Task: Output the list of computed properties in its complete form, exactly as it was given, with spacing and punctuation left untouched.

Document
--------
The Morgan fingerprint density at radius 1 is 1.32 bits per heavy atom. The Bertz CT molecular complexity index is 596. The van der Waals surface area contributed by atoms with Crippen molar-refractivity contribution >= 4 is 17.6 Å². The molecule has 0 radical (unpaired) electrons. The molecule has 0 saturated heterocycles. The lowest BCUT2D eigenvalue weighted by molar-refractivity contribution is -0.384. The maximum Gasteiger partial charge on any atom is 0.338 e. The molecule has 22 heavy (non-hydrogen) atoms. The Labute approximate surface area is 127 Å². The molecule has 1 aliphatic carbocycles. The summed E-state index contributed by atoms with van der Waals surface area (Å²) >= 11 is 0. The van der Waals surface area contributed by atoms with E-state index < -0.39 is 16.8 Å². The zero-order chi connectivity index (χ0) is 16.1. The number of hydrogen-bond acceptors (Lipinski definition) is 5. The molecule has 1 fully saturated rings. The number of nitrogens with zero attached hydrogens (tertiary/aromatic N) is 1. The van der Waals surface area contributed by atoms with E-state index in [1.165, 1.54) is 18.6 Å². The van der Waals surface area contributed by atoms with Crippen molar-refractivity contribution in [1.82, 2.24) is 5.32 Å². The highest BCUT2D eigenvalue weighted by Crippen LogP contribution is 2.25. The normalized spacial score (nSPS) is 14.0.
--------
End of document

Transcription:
The Morgan fingerprint density at radius 1 is 1.32 bits per heavy atom. The Bertz CT molecular complexity index is 596. The van der Waals surface area contributed by atoms with Crippen molar-refractivity contribution >= 4 is 17.6 Å². The molecule has 0 radical (unpaired) electrons. The molecule has 0 saturated heterocycles. The lowest BCUT2D eigenvalue weighted by molar-refractivity contribution is -0.384. The maximum Gasteiger partial charge on any atom is 0.338 e. The molecule has 22 heavy (non-hydrogen) atoms. The Labute approximate surface area is 127 Å². The molecule has 1 aliphatic carbocycles. The summed E-state index contributed by atoms with van der Waals surface area (Å²) >= 11 is 0. The van der Waals surface area contributed by atoms with E-state index < -0.39 is 16.8 Å². The zero-order chi connectivity index (χ0) is 16.1. The number of hydrogen-bond acceptors (Lipinski definition) is 5. The molecule has 1 fully saturated rings. The number of nitrogens with zero attached hydrogens (tertiary/aromatic N) is 1. The van der Waals surface area contributed by atoms with E-state index in [1.165, 1.54) is 18.6 Å². The van der Waals surface area contributed by atoms with Crippen molar-refractivity contribution in [1.82, 2.24) is 5.32 Å². The highest BCUT2D eigenvalue weighted by Crippen LogP contribution is 2.25. The normalized spacial score (nSPS) is 14.0.